designing neural networks

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Gerd Isenberg
Posts: 2113
Joined: Wed Mar 08, 2006 7:47 pm
Location: Hattingen, Germany

designing neural networks

Post by Gerd Isenberg » Fri Aug 31, 2007 6:11 pm

I am interested in applying neural networks e.g. to scale some eval terms, but I am a totally newbie in that field. What would be a good didactical, eval related example to play with, to get first experience?

Might this be an practical example?

I like to scale some eval terms to a final score - more or less depending on gamestate {early, late}X{opening, middlegame, endgame} and closeness of the pawn structure and number of pawn versus piece ratio. I can feed in total material, material-balance, pawn-piece ratio and some "heuristic" numbers, somehow representing a pawn-structure measure of the close-/openness (and/or ability to open) of the center and both wings (e.g. based on number of pawns, number of open and halfopen (per side) files, number of closed files with rams, and number of closed or halfopen files with levers and lever options, etc).

Code: Select all

                  input  hidden    output layer
  side to move       []\   
  white material sum []\\=X[~]\
  black material sum []\\\X[~]\\
  closeness-center   []\\\X[~]\\\
  ...                []>==X[~]-===>[]  score
  pawn/piece ratio   []///X[~]///
  eval-term 1        []///X[~]//
  ....               []//=X[~]/
  eval-term N        []/
What are the techniques to design such stuff? The topology of the net, the number of neurons, the initial weights, the characteristic curves and the backpropagation algorithm to adjust the weights after some training? I guess to design the hidden layer depends on how the input neurons interact, and which are independently. Is it about set of equations and desired characteristic curves in the first place?

Thanks for any help and advice!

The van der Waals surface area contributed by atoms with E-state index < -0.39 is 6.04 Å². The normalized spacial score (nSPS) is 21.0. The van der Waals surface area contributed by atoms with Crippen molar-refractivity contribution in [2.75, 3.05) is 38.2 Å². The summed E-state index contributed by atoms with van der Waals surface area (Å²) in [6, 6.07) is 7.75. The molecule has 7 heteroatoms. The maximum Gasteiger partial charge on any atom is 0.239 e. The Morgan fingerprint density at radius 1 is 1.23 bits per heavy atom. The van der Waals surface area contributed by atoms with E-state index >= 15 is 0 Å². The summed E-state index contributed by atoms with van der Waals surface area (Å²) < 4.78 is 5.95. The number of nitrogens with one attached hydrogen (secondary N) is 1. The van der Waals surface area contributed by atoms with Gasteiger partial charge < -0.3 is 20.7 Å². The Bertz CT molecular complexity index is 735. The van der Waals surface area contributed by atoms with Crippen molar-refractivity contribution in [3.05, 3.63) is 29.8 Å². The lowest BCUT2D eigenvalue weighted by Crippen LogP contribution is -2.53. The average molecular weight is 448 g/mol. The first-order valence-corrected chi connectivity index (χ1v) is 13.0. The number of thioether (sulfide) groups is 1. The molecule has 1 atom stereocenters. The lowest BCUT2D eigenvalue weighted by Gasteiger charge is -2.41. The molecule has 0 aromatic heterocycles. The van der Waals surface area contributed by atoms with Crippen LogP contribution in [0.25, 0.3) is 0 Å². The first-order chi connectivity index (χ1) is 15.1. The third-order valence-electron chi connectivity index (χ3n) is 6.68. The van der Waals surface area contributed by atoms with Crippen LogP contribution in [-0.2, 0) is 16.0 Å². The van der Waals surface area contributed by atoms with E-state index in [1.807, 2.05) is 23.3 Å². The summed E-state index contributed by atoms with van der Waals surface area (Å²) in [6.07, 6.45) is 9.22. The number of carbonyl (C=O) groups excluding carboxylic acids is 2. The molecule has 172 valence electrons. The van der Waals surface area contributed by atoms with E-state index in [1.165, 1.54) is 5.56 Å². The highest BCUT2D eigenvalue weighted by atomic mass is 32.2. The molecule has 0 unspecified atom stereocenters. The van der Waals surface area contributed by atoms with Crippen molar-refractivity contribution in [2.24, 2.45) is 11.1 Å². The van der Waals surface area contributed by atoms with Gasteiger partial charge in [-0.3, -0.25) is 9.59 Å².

Cheers,
Gerd

Dan Andersson
Posts: 442
Joined: Wed Mar 08, 2006 7:54 pm

Re: designing neural networks

Post by Dan Andersson » Fri Aug 31, 2007 7:23 pm

It sounds like you are trying to do a function approximation. Radial basis function networks are a common choice. It's a three level network with fast training methods.

MvH Dan Andersson

berkantakin

Re: designing neural networks

Post by berkantakin » Fri Aug 31, 2007 11:43 pm

ı have seen some usage of neural networks for computer chess but I have some doubt about this.
1) neural nets are very slow. You have to compute complicated time consuming functions.
2) If you want to use back propogation, training phase gets very important. You have to pay special attention (so you must be exprienced in Back Propagation).

I have my own back probagation class. It is available at
http://www.berkantakin.com/index_files/professional.htm
http://www.berkantakin.com/SoftwareDeve ... l_nets.rar

Harald
Posts: 261
Joined: Thu Mar 09, 2006 12:07 am

Re: designing neural networks

Post by Harald » Sat Sep 01, 2007 6:14 am

Gerd Isenberg wrote:I am interested in applying neural networks e.g. to scale some eval terms, but I am a totally newbie in that field. What would be a good didactical, eval related example to play with, to get first experience?
This may have nothing to do with neural nets, but here are my thoughts.

I would try to build a set of neurons which each is responsible for a special
situation or purpose. The number of neurons could be twice the number of
inputs or you can use as much as you want to calculate later for each evaluation
when the neural net is ready to use.

The neural net is something like the function
outval = sum( outweight[n] * f[n](inval[n] * inweight[n]) );
with 0 <= n < N neurons and 0 <= i < I inputs.

You have to compute this for every evaluation. Therefore I would
use ints instead of floats. The functions f[n] could be made of tables like
int f[N][256];
or it could be interpolated with j = 4 to 16 linear parts
y = m[n][j] * x + b[n][j];